Sandy Garossino: Vancouver, we’ve got a housing problem
I’mrunning as an independent candidate for Vancouver city council because we need some straight talk about tough issues. This can be very difficult for parties to do.
For too long our city has been divided against itself—a pattern reinforced by competing political parties that often amplify their differences and downplay our shared values. In troubled times we cannot afford a culture of conflict and division. The only way to resolve our toughest challenges is to seek out and respect each other’s views, put aside our differences, and pull together for the good of all Vancouverites
As one example, if we do not act now to interrupt the trend-line of unaffordable housing costs, we stand to lose an entire generation as our best and brightest decamp for better opportunities elsewhere. They’ll take with them a future that might have been ours.
Employers and universities are experiencing severe challenges recruiting qualified talent, seniors in the rental market are traumatized, prospects for our skilled immigrants are eroding, and the unemployment rate for our under-25-year-olds is almost 17 percent. Massive and artificial distortion in housing prices threatens to destabilize the underpinning of our families, our economy, and personal financial security.
Vancouver, we’ve got a problem. The question is, do we have the will and courage to solve it?
Vancouver’s residential real estate has become a speculative commodity for global investors living outside Canada to the point that Vancouver has become one of the least affordable cities on the planet. In comparison to median income, our housing costs are almost 56 percent higher than New York’s, and 32 percent higher than London’s. Excessive global capital speculation that is unrelated to the local economy drives artificially induced values throughout the market. Which pushes rental costs out of reach.
Vancouver is long overdue for a cold hard look at the extent and broader economic and social impact of global speculation on Vancouver’s housing market.
Vancouverites are desperate for government to put the people’s interests first and get to the heart of housing affordability. Increasing housing supply is on everyone’s agenda, but this strategy is empty if global speculative demand is unlimited.
What percentage of Vancouver residential sales are purchased wholly as investment instruments for speculators with no ties to Canada, never to be occupied or even visited, while Vancouver residents struggle to put a roof over their heads? What is our vulnerability to interest rate fluctuations or shifts in monetary policies in distant capitals? How much worse can this problem get?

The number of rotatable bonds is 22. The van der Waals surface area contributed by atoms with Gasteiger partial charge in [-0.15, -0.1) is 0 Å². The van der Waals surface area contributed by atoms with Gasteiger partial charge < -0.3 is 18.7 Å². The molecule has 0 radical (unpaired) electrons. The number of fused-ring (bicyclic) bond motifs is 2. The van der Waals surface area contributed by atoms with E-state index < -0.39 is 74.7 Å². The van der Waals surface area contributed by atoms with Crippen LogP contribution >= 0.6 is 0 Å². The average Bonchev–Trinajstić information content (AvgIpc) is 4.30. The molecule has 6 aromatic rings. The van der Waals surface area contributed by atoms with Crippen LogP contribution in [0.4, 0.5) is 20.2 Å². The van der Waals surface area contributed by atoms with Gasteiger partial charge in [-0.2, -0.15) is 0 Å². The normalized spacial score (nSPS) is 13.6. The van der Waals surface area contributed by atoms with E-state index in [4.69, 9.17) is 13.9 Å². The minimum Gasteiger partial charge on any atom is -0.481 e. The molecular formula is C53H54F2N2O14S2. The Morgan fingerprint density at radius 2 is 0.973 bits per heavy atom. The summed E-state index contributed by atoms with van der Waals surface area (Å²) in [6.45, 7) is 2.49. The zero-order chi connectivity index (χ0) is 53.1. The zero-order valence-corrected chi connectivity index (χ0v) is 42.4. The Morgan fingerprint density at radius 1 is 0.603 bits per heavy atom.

We have no idea.
We need hard facts followed by big thinking. Tinkering won’t solve this. This is a time for bold ideas and innovative options that challenge old assumptions and the status quo. Other cities in the Pacific Rim such as Singapore, Hong Kong, and Sydney are similarly affected. We should look to their experience.
Finding a made-in-Vancouver solution will take the participation of community groups, experienced immigrants, architects and planners, business leaders, tax experts, and imaginative young people who have the power to see things differently.
When the global financial crisis hit in 2008, the Canadian banking system was the envy of the world. Governed by prudent stewardship and sensible regulation, it safely brought Canadians through a period that brought most western economies to their knees. Our deep Canadian values—moderation and sober, measured regulation—have stood the test of time and will protect the public today.
Failing to safeguard the future of our young people, the security of our seniors, and the prospects of our immigrants is profoundly short-sighted and carries grave risks to our middle class and democratic institutions.
Lest we forget, these freedoms and institutions were entrusted to us by those who paid a very heavy price to secure them, not for us alone but for generations they would not live to see.
If the last three years taught us anything, it’s to never again ignore spiralling real estate prices and global speculation driven by irrational exuberance. Professional politicians are loath to address this issue, but the people cannot wait.
As an independent candidate I do not have the answer to this problem, but win or lose I pledge this much: we are going to start this conversation.
Sandy Garossino is an independent candidate for Vancouver city council.